The stock market is having a great year. (You just checked the latest info, though, and you saw the Dow is down over 4 percent for the year. I must be nuts, right?) I’m not crazy. Remember that since August 2004 I have been pounding the table for the midcap stocks. While the Dow is down 4.5 percent so far in 2005, the midcaps are up 4.01 percent. Throw in a few higher-performing issues, and bam! It’s a great year.
The bull market that began in March 2003 is now in the mature stage. There are still strong sectors and industries. A number of issues in the better categories will still see much higher prices. But there is also a growing list of weakening stocks. Look at steels for example. We are now in what I call a two-way market, and there are massive opportunities in this environment.
Since the latest rally attempt got under way in late April, I haven’t seen much to remove the fact that this bull market should last only another six to nine months. The two-way nature will only increase as we move along, though. Which means only the fleet of foot will see gains the next few years.
I realize the stock market has been frustrating for most investors this year. It is not going to get any easier. Right now, go and look at how your own stock market investments have fared in the first half of the year. Most likely, you are down 2 percent to 7 percent. Now look at how the Dow Jones utility average has done so far. It is up over 12 percent! And you know energy stocks have been doing well all year.
The point is that if you are going to profit from the stock market, you have to work at it. And you have to work hard. This bull market is not getting any younger. And while I may be off on my timing as to when this bull will fade, the next thing after bull is bear. And the next bear market should last nine months to two years. By sitting around waiting for something to happen, your opportunity costs continue to pile up, and soon losses may begin to pile up.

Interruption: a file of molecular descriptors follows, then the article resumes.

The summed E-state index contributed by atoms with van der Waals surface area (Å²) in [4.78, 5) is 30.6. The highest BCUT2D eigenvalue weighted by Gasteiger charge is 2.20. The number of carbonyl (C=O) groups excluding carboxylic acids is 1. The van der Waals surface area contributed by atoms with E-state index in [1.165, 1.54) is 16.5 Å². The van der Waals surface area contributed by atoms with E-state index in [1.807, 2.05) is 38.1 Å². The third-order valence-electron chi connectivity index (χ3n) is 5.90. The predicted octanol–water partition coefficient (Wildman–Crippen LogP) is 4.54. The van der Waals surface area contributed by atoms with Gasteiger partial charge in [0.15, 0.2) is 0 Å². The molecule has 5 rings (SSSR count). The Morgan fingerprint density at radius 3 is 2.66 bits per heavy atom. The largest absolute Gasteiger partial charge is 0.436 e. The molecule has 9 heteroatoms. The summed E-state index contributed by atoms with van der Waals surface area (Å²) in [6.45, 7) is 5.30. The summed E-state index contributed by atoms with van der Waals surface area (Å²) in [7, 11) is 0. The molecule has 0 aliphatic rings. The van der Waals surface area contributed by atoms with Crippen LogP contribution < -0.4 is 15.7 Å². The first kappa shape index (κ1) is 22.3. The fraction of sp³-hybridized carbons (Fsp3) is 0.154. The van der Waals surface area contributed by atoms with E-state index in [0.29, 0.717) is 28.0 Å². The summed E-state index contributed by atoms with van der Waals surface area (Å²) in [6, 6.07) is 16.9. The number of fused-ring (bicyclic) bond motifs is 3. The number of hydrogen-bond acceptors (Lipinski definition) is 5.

The NASDAQ market, which had such a spectacular run from the April bottom, has been trading slightly down the last few weeks. This is most likely nothing more than a short-term correction/trading range before an assault on the January 2005 high gets under way. There is a high probability that if the NAS can break 2,100 in the near term, it can trade up to the January highs. Whether it has the power to move much beyond that high remains to be seen, and it is not that important today. NASDAQ investors should stay focused on support at 2,000 and resistance at 2,100. Until one of these points is broken, the trading range will continue.
As the S&P 500 came close to setting a new rally high a few weeks ago, several indicators exceeded their March 2005 levels. Price and indicators have since turned slightly south, but the market did experience a positive divergence. This usually means price is not too far behind. I expect a move to new rally highs for the S&P 500 and for most other indexes (possibly excluding the Dow and the NAS) in the near term, as soon as this short-term correction runs its course.
Selectivity, however, is key to scoring gains. Don’t be emotional, just careful.
Hauke is a local money manager. His column appears weekly.Views expressed here are the writer’s. Hauke can be reached at 566-2162 or at email@example.com.